Fed seen holding rates steady as inflation watch continues
By Ann Saphir
SAN FRANCISCO (Reuters) - The U.S. Federal Reserve is expected to keep interest rates unchanged this week, deferring any possible increase until September or December, as policymakers hold out for more evidence of a pickup in inflation.
Central to the debate at the Fed's July 26-27 policy meeting will be how to reconcile upbeat U.S. economic data, highlighted by strong job gains in June, with a global growth slowdown and other headwinds threatening the inflation trajectory.
For San Francisco Fed President John Williams, one of the 17 members participating in the central bank's rate-setting deliberations, all that is needed is a bit more confidence that inflation is indeed headed toward the Fed's 2 percent target.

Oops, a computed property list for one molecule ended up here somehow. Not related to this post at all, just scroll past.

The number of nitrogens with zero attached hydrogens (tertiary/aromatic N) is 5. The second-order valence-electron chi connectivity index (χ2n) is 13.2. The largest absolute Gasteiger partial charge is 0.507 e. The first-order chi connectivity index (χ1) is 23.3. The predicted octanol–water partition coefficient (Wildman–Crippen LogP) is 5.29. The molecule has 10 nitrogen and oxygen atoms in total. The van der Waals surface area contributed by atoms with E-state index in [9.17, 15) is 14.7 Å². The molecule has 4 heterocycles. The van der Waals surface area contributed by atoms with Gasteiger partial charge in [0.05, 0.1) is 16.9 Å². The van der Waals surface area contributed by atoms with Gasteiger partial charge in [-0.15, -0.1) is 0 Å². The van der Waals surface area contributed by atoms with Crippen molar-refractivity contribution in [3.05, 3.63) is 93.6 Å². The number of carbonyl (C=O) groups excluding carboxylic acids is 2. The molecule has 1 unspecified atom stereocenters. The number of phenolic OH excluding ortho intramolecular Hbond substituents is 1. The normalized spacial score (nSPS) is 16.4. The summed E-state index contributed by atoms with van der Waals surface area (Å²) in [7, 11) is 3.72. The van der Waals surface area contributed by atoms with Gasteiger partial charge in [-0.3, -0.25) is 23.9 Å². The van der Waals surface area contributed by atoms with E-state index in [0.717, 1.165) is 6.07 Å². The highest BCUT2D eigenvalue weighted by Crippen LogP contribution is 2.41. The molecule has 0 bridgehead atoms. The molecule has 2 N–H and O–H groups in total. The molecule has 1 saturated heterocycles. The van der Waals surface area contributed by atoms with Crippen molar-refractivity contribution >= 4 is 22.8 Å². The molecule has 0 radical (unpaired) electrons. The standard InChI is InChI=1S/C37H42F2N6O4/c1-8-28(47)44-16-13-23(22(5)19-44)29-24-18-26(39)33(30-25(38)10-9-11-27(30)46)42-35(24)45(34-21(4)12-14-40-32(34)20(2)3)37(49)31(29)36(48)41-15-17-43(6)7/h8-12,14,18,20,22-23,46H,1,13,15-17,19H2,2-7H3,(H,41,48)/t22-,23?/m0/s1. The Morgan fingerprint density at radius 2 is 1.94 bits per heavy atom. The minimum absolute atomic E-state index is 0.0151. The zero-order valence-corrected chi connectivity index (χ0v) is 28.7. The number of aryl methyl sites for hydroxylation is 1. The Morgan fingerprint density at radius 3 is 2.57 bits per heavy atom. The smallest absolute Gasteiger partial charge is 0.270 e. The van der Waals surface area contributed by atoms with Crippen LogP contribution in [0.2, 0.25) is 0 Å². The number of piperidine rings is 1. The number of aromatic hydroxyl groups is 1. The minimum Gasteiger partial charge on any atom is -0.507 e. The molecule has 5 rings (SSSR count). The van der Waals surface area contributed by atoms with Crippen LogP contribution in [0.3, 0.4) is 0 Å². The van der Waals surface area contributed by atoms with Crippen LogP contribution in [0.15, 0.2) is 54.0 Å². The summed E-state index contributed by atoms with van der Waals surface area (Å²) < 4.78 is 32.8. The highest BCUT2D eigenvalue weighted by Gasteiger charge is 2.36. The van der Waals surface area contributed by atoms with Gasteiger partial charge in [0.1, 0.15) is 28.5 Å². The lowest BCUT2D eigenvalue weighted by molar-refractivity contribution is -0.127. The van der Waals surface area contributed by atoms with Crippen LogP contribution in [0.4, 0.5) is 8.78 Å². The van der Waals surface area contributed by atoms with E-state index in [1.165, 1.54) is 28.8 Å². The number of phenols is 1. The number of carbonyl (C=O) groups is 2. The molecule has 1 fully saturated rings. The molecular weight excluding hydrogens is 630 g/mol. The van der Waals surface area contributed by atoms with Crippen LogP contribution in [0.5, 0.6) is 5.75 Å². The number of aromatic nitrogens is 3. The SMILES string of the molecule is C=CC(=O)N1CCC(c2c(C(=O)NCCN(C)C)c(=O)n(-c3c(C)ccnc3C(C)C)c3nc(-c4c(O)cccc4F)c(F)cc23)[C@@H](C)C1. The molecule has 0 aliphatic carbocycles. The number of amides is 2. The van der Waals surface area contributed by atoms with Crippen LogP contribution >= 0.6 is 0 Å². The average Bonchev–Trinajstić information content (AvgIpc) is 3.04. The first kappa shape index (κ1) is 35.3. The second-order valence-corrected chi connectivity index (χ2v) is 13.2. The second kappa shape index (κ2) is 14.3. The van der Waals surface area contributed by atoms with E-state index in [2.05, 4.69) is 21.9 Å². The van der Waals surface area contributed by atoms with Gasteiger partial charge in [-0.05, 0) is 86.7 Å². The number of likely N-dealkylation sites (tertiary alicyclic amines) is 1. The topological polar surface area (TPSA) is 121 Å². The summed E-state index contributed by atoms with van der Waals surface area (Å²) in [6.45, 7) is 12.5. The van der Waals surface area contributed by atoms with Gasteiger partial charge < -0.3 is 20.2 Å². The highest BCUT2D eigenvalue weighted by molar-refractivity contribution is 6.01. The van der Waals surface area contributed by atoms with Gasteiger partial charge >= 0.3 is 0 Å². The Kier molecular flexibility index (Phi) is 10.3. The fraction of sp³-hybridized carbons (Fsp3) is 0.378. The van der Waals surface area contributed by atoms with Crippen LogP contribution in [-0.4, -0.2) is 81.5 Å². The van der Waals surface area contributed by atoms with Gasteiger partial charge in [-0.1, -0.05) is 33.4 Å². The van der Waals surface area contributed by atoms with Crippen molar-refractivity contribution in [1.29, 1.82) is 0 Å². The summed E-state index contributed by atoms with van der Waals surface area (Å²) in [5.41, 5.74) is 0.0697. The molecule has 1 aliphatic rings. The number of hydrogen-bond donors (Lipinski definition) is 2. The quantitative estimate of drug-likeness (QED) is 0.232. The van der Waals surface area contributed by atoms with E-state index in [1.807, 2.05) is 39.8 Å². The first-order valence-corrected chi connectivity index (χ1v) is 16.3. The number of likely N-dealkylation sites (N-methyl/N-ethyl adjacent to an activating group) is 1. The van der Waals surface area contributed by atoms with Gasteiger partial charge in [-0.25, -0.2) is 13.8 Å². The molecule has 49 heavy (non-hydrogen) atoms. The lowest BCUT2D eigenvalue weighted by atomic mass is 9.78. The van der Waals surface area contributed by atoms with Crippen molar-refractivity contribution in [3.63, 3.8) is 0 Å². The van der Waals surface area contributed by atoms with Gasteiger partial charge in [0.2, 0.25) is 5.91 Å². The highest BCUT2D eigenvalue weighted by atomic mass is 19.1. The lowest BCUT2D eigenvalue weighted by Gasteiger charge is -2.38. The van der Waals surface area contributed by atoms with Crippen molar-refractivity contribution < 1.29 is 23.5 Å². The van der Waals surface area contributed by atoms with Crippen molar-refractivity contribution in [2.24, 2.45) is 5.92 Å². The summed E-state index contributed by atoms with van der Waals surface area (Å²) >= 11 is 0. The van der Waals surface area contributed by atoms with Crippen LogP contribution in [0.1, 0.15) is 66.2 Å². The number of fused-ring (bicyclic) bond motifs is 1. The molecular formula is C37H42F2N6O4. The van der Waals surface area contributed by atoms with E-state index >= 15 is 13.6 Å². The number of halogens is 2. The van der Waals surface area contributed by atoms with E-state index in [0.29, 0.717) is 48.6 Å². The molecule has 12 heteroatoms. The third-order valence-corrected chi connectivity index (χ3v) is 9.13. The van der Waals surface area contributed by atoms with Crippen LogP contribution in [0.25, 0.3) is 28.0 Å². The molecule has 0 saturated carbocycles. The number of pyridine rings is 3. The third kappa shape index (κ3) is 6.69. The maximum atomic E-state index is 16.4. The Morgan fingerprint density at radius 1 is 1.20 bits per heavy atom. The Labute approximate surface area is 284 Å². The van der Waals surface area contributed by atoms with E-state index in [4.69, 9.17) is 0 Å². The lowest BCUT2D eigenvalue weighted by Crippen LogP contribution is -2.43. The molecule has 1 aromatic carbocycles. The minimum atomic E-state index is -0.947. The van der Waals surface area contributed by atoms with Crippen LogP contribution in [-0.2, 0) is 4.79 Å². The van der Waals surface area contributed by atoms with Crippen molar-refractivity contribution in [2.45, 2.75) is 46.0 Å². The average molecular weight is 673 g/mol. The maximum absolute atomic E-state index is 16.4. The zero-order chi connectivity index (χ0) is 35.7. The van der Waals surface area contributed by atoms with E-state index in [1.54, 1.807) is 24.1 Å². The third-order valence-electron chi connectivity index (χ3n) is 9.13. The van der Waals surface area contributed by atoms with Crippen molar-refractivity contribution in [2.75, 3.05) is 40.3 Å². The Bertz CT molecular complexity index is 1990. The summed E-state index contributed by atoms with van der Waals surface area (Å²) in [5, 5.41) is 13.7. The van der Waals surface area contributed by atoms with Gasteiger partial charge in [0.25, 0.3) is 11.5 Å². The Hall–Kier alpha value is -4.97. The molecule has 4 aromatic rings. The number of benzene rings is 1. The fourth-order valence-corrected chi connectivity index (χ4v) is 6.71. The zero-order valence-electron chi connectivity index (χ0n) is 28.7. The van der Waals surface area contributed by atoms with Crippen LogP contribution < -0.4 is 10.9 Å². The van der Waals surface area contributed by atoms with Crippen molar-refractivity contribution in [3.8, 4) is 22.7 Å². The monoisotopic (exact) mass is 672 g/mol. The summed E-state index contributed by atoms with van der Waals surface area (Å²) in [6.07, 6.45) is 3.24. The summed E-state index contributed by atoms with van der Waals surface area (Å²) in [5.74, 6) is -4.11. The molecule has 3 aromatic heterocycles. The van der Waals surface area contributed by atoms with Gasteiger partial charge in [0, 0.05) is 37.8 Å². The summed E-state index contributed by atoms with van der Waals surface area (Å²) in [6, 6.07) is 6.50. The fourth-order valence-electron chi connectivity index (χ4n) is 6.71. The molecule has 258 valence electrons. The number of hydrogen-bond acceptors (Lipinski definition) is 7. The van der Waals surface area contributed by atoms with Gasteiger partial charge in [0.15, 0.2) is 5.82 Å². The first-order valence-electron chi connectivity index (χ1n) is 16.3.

The inflation measure the Fed prefers to track is currently at 1.6 percent.
With monthly job gains well above the level needed to prevent an uptick in unemployment, and no signs of a rise in productivity, some Fed policymakers are likely to argue for a quick increase in rates to avoid a surge in inflation.
"That is the danger – and you can be sure that the hawks are going to be arguing that," said Alan Blinder, a Princeton University professor and a former Fed vice chairman. "I have a hunch that they will talking in July about September."
Other policymakers, like influential New York Fed President William Dudley, have signaled they would rather wait for more tangible signs of a rise in inflation before pulling the trigger on a rate increase.
"There's not a lot of reason to raise rates until inflation goes up," said Kevin Logan, chief U.S. economist at HSBC in New York. Continued...